The Friend Group Mentality

One of the scariest parts about being in college is the pressure to “find your people.”  Being in a new environment, far away from home, having friends that you feel comfortable with is crucial. In this chapter, it is easy to rush this process of making friends. The group chats start forming, the “squad” pics start being posted, and all of the sudden we have become “best friends” with a group of people that we barely know. Finding a quick group of friends can be a great way to make those first connections and always have people to make plans with, but the friend group mentality can be a very damaging mindset to have in college.

This is an extremely limiting attitude, especially when attending a school with thousands of students. Once you have a solid “clique”, it is very easy to get so caught up with those particular people, that you don’t feel the need to reach out to or spend time with other individuals. Also, others might feel the same way about you. They might see you from the outside as a person with a set group of friends, and be hesitant to make an effort with you, not knowing whether or not you would be interested in pursuing a new friendship. As this continues to happen, people subconsciously start to depend on their friend groups for every activity. We get it into our minds that we can’t go anywhere without being accompanied by a group of people. This not only limits us from engaging with new, different people, but also develops a lack of individuality and creativity within ourselves. We can’t fully grow as people by constantly relying on other people’s approval and company to live our lives. We need to live our lives based on what we want to do personally, and not let other people’s opinions stifle our actions and opinions. College is the time when we get to discover our true selves and experiment with new types of activities, interests, AND people. By committing to ONE set group of friends, you are losing so much of your potential to grow into your best possible self.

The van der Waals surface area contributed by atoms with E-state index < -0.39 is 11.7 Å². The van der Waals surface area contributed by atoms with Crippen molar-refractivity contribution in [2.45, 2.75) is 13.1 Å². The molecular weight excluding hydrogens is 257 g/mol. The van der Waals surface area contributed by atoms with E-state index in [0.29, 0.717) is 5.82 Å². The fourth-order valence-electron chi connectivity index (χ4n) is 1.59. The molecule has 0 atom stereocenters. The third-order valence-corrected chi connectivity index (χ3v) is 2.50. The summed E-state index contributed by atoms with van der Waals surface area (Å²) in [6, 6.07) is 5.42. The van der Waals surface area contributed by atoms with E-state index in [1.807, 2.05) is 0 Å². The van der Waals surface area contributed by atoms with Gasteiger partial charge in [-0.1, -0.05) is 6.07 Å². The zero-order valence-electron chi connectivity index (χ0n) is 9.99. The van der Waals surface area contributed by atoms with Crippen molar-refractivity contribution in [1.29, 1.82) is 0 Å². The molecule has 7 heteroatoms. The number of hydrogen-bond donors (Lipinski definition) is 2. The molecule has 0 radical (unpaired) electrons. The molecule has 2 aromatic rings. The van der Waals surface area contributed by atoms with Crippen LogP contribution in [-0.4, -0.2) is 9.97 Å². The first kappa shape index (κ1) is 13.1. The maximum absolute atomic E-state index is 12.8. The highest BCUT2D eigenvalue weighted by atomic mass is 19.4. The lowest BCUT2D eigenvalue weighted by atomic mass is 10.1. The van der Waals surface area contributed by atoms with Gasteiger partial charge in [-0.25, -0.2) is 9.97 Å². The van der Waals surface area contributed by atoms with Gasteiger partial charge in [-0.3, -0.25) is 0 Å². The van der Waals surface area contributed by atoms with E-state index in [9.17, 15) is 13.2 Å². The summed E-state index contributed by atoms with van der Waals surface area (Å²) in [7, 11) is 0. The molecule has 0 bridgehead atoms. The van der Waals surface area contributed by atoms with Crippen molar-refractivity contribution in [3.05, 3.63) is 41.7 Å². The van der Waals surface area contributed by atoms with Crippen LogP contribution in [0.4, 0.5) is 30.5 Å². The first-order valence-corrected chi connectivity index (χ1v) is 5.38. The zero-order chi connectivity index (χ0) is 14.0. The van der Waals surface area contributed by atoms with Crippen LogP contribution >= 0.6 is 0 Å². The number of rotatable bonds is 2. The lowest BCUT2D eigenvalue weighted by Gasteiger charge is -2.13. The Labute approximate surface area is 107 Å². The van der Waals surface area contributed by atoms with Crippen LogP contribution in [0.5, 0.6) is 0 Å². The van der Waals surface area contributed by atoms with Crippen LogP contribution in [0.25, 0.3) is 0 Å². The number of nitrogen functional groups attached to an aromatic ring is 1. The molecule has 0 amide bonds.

Different people open our minds up to different ideas, values, and mentalities, and we need this kind of diversity in order to flourish as individuals. Having a variety of friends is the best way to get the most out of your college experience. I’m not trying to say that you should avoid being a part of a single group of people and remove yourself from every single group chat you are in. In fact, it is very helpful to have a group of friends for CERTAIN things like going out at night. But sometimes not all of those people need to be the people you spend every hour of your day with. In this kind of environment, it is normal and sometimes better to have separate friends to study with, vent to, go on adventures with, get Bruff with, join clubs with, and so much more. Having solid interactions with different individuals from separate social circles adds a necessary element of balance to your weekly routine and keeps life way more interesting.

At a school where it seems like friend groups dominate the social scene, try and take a step back and branch out from this limiting path. Maximize your college experience by being open to new people. Spend time with who YOU want to spend time with and don’t let a group of people restrict your personal individuality and creativity. Let yourself grow and flourish with the people who allow you to do your best!

 

 

 

 

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